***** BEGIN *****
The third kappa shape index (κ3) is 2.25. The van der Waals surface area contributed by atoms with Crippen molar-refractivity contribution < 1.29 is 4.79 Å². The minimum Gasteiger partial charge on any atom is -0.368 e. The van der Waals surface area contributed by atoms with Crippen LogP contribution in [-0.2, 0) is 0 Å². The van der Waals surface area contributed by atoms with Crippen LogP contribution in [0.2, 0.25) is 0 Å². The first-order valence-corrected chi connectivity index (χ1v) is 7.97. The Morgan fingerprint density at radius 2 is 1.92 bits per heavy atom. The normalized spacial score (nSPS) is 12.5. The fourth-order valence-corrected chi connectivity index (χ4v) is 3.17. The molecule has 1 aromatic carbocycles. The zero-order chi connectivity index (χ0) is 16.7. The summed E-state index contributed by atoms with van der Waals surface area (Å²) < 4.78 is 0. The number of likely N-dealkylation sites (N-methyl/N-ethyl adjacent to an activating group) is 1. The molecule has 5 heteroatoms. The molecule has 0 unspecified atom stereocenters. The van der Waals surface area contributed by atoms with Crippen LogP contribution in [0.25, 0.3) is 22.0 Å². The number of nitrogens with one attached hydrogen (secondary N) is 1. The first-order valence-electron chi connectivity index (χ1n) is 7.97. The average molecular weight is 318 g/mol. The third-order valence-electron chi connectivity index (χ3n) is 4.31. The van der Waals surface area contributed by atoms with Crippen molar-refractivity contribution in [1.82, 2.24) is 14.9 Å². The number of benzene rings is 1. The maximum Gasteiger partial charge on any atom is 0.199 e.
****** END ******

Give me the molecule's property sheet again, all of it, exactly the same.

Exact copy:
The third kappa shape index (κ3) is 2.25. The van der Waals surface area contributed by atoms with Crippen molar-refractivity contribution < 1.29 is 4.79 Å². The minimum Gasteiger partial charge on any atom is -0.368 e. The van der Waals surface area contributed by atoms with Crippen LogP contribution in [-0.2, 0) is 0 Å². The van der Waals surface area contributed by atoms with Crippen LogP contribution in [0.2, 0.25) is 0 Å². The first-order valence-corrected chi connectivity index (χ1v) is 7.97. The Morgan fingerprint density at radius 2 is 1.92 bits per heavy atom. The normalized spacial score (nSPS) is 12.5. The fourth-order valence-corrected chi connectivity index (χ4v) is 3.17. The molecule has 1 aromatic carbocycles. The zero-order chi connectivity index (χ0) is 16.7. The summed E-state index contributed by atoms with van der Waals surface area (Å²) < 4.78 is 0. The number of likely N-dealkylation sites (N-methyl/N-ethyl adjacent to an activating group) is 1. The molecule has 5 heteroatoms. The molecule has 0 unspecified atom stereocenters. The van der Waals surface area contributed by atoms with Crippen LogP contribution in [0.25, 0.3) is 22.0 Å². The number of nitrogens with one attached hydrogen (secondary N) is 1. The first-order valence-electron chi connectivity index (χ1n) is 7.97. The average molecular weight is 318 g/mol. The third-order valence-electron chi connectivity index (χ3n) is 4.31. The van der Waals surface area contributed by atoms with Crippen molar-refractivity contribution in [1.82, 2.24) is 14.9 Å². The number of benzene rings is 1. The maximum Gasteiger partial charge on any atom is 0.199 e.